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Is Pumpkin Spice Basic? No, It's Just Economics.
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It’s the most wonderful time of the year… if you love pumpkin spice. The return of the Pumpkin Spice Latte (PSL) marks the unofficial start of fall for coffee lovers and it’s usually the moment when people start noticing just how many other products have started offering pumpkin-spiced versions of their original offerings. If people really love pumpkin spice flavoring so much, why isn’t it available all year long?
Starbucks originally launched its version of the pumpkin spice latte back in 2003. Dunkin has offered a pumpkin flavor swirl on its menu since 2007, but it wasn’t until 2020 that it decided to offer its version of the PSL. Each company’s fall menu has generally been released earlier each year, but only Starbucks really sees an increase in sales after the drink is released:
The sudden desire for pumpkin spice and apple cinnamon treats around this time of year is a great example of how tastes and preferences impact the demand for products. Those autumnal smells provide a cozy, familiar memory and create a national nostalgia that ends with our grocery carts packed with pumpkin spice inspired cereal, pretzels, Twinkies, and even dog treats. If you wanted to change up your Oktoberfest-inspired beer lineup, you could even add some Bud Light seltzers based on your favorite fall flavors.
The pumpkin spice demand shift is big. According to Nielsen data from 2019, consumers spent around $500 million on pumpkin spice-flavored grocery products in the U.S. alone. That’s an increase of 4.7% from the previous year and doesn’t include all the pumpkin spice offerings at coffee shops, restaurants, and body lotion. A Forbes estimate from 2018 included pumpkin-related products and came to a total of $608 million:
If pumpkin spice products are that popular, why don’t firms just offer them all year long? While the products are flavorful on their own, part of the joy from these items comes from the fact that they aren’t available two-thirds of the year. That first taste brings back positive memories for people, but eventually, that nostalgia wears off. The second drink may still be really good, but it’s usually not as good as the first one. The same phenomenon happens with the third drink, fourth drink, and so on. After we have our twentieth pumpkin spice latte of the year, it’s time to start thinking about switching to peppermint mochas.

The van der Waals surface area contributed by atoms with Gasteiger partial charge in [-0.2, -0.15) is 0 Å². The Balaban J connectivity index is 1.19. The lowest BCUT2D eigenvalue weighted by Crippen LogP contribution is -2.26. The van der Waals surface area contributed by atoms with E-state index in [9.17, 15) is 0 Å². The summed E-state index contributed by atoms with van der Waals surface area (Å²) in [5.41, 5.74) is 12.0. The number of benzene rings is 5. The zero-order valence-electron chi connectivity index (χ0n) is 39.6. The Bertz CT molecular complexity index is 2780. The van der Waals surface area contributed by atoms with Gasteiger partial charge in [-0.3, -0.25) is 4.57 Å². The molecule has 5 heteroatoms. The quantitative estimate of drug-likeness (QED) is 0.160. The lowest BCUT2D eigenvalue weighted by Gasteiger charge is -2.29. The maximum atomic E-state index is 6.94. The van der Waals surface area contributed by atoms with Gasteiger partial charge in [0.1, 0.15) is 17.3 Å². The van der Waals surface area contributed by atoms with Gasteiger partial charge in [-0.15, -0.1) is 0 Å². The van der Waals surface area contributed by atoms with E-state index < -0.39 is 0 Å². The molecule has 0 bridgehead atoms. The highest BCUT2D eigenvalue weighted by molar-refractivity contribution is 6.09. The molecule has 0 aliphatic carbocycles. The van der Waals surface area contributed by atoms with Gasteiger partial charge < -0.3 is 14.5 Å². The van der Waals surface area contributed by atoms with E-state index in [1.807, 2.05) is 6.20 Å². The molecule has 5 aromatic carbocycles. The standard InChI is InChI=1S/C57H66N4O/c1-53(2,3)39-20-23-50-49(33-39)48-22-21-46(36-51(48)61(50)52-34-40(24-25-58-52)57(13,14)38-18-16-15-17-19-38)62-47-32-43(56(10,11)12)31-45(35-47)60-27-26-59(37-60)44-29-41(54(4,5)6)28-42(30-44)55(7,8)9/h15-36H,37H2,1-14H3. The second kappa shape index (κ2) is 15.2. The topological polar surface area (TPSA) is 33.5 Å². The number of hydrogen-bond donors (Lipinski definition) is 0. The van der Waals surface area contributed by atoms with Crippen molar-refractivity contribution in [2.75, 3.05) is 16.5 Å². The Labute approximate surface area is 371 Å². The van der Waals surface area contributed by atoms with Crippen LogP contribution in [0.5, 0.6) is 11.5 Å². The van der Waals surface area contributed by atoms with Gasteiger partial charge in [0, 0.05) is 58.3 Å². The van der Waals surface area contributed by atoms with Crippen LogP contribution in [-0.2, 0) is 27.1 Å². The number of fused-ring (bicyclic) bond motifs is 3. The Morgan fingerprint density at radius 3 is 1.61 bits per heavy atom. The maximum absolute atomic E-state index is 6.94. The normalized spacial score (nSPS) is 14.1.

If we convert that experience to economic language, drinking pumpkin spice lattes and eating pumpkin spice foods are each subject to diminishing marginal utility. Even though there may be an increase in demand, the release of pumpkin spiced items simply increases the happiness we gain overall. After enough time, that happiness wears down and we’re ready for the next seasonal treat. Thus, leaving the beverage off the menu and items off the shelves creates that longing. In a sense, pumpkin spice scarcity creates demand for pumpkin spice products.
If you have a favorite fall-flavored item, please let me know in the comments. If you have a friend who is obsessed with the pumpkin spice latte, share this post with them and teach them about the economic concepts behind their obsession. If you want to learn more about the pumpkin spice mixture (as a spice), check out this article from Food & Wine.
A grande (16 fl oz.) pumpkin spice latte from Starbucks has 390 calories and 50 grams of sugar [Starbucks]
More than 200 million Starbucks PSLs were sold in the first decade of its release [Delish]
As of 2021, Starbucks had 15,444 locations in the United States [Statista]
Based on data from 2014, a Starbucks pumpkin spice latte buyer spends $7.81 compared with $6.67 for non-buyers [Forbes]
The median worker classified as a “food and beverage server” earned $12.49 per hour in 2021 [Bureau of Labor Statistics]
40% of adults think pumpkin spice products should be available year-round [Morning Consult]